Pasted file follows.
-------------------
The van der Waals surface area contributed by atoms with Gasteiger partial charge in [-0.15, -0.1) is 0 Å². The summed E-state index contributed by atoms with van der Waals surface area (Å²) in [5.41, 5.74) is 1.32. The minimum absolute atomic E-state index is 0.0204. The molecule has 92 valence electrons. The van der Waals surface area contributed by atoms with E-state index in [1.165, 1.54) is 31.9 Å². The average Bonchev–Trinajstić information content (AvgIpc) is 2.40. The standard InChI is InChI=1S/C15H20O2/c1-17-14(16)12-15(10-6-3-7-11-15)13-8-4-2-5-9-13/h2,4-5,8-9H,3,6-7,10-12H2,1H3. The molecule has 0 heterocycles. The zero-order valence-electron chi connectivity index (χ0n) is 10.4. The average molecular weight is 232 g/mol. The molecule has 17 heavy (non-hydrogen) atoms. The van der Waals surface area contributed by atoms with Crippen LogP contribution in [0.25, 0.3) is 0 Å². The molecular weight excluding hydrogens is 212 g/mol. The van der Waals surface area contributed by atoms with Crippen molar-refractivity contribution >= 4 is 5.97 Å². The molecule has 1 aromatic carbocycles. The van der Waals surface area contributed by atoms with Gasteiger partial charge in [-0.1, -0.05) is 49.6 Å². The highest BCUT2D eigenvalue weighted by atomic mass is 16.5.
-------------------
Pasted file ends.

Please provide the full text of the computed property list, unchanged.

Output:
The van der Waals surface area contributed by atoms with Gasteiger partial charge in [-0.15, -0.1) is 0 Å². The summed E-state index contributed by atoms with van der Waals surface area (Å²) in [5.41, 5.74) is 1.32. The minimum absolute atomic E-state index is 0.0204. The molecule has 92 valence electrons. The van der Waals surface area contributed by atoms with E-state index in [1.165, 1.54) is 31.9 Å². The average Bonchev–Trinajstić information content (AvgIpc) is 2.40. The standard InChI is InChI=1S/C15H20O2/c1-17-14(16)12-15(10-6-3-7-11-15)13-8-4-2-5-9-13/h2,4-5,8-9H,3,6-7,10-12H2,1H3. The molecule has 0 heterocycles. The zero-order valence-electron chi connectivity index (χ0n) is 10.4. The average molecular weight is 232 g/mol. The molecule has 17 heavy (non-hydrogen) atoms. The van der Waals surface area contributed by atoms with Crippen LogP contribution in [0.25, 0.3) is 0 Å². The molecular weight excluding hydrogens is 212 g/mol. The van der Waals surface area contributed by atoms with Crippen molar-refractivity contribution >= 4 is 5.97 Å². The molecule has 1 aromatic carbocycles. The van der Waals surface area contributed by atoms with Gasteiger partial charge in [-0.1, -0.05) is 49.6 Å². The highest BCUT2D eigenvalue weighted by atomic mass is 16.5.